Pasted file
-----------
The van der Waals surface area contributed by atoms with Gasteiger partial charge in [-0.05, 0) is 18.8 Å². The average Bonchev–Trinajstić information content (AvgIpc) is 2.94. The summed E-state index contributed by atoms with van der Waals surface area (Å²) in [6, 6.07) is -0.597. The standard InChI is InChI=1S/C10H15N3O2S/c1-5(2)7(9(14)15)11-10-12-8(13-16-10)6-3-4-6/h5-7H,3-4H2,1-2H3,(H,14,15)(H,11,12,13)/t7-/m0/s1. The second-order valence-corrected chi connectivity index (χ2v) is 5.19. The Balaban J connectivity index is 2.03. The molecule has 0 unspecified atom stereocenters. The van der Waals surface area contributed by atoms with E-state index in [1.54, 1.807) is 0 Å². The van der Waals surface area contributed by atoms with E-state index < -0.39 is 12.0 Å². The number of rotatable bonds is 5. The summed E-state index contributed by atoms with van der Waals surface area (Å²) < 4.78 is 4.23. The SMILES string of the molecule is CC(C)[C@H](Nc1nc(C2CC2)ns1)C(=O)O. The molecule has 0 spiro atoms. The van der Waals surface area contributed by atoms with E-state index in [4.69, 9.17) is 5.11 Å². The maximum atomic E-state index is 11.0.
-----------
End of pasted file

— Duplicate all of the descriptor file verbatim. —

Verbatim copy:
The van der Waals surface area contributed by atoms with Gasteiger partial charge in [-0.05, 0) is 18.8 Å². The average Bonchev–Trinajstić information content (AvgIpc) is 2.94. The summed E-state index contributed by atoms with van der Waals surface area (Å²) in [6, 6.07) is -0.597. The standard InChI is InChI=1S/C10H15N3O2S/c1-5(2)7(9(14)15)11-10-12-8(13-16-10)6-3-4-6/h5-7H,3-4H2,1-2H3,(H,14,15)(H,11,12,13)/t7-/m0/s1. The second-order valence-corrected chi connectivity index (χ2v) is 5.19. The Balaban J connectivity index is 2.03. The molecule has 0 unspecified atom stereocenters. The van der Waals surface area contributed by atoms with E-state index in [1.54, 1.807) is 0 Å². The van der Waals surface area contributed by atoms with E-state index < -0.39 is 12.0 Å². The number of rotatable bonds is 5. The summed E-state index contributed by atoms with van der Waals surface area (Å²) < 4.78 is 4.23. The SMILES string of the molecule is CC(C)[C@H](Nc1nc(C2CC2)ns1)C(=O)O. The molecule has 0 spiro atoms. The van der Waals surface area contributed by atoms with E-state index in [4.69, 9.17) is 5.11 Å². The maximum atomic E-state index is 11.0.